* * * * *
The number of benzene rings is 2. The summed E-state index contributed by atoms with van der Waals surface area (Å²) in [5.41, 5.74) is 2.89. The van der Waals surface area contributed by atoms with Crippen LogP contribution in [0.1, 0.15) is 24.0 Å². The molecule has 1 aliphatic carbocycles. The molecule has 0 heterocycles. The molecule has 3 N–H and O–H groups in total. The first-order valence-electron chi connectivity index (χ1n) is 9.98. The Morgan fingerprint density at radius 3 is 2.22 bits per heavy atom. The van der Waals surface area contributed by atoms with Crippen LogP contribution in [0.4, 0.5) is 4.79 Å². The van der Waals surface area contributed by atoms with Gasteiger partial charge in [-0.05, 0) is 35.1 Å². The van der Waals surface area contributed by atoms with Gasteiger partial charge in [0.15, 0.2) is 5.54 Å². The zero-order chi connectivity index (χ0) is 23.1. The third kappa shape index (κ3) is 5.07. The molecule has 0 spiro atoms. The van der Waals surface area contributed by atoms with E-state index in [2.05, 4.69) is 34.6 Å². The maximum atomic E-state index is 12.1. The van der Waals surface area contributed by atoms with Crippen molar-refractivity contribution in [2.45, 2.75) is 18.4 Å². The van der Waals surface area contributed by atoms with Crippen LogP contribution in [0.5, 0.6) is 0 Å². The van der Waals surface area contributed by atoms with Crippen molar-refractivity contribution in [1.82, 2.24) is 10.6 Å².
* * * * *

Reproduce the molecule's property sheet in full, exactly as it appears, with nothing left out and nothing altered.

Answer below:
The number of benzene rings is 2. The summed E-state index contributed by atoms with van der Waals surface area (Å²) in [5.41, 5.74) is 2.89. The van der Waals surface area contributed by atoms with Crippen LogP contribution in [0.1, 0.15) is 24.0 Å². The molecule has 1 aliphatic carbocycles. The molecule has 0 heterocycles. The molecule has 3 N–H and O–H groups in total. The first-order valence-electron chi connectivity index (χ1n) is 9.98. The Morgan fingerprint density at radius 3 is 2.22 bits per heavy atom. The van der Waals surface area contributed by atoms with Crippen LogP contribution in [0.4, 0.5) is 4.79 Å². The van der Waals surface area contributed by atoms with Gasteiger partial charge in [-0.05, 0) is 35.1 Å². The van der Waals surface area contributed by atoms with Gasteiger partial charge in [0.15, 0.2) is 5.54 Å². The zero-order chi connectivity index (χ0) is 23.1. The third kappa shape index (κ3) is 5.07. The molecule has 0 spiro atoms. The van der Waals surface area contributed by atoms with E-state index in [2.05, 4.69) is 34.6 Å². The maximum atomic E-state index is 12.1. The van der Waals surface area contributed by atoms with Crippen molar-refractivity contribution in [2.45, 2.75) is 18.4 Å². The van der Waals surface area contributed by atoms with Crippen LogP contribution in [0.5, 0.6) is 0 Å². The van der Waals surface area contributed by atoms with Crippen molar-refractivity contribution in [1.82, 2.24) is 10.6 Å².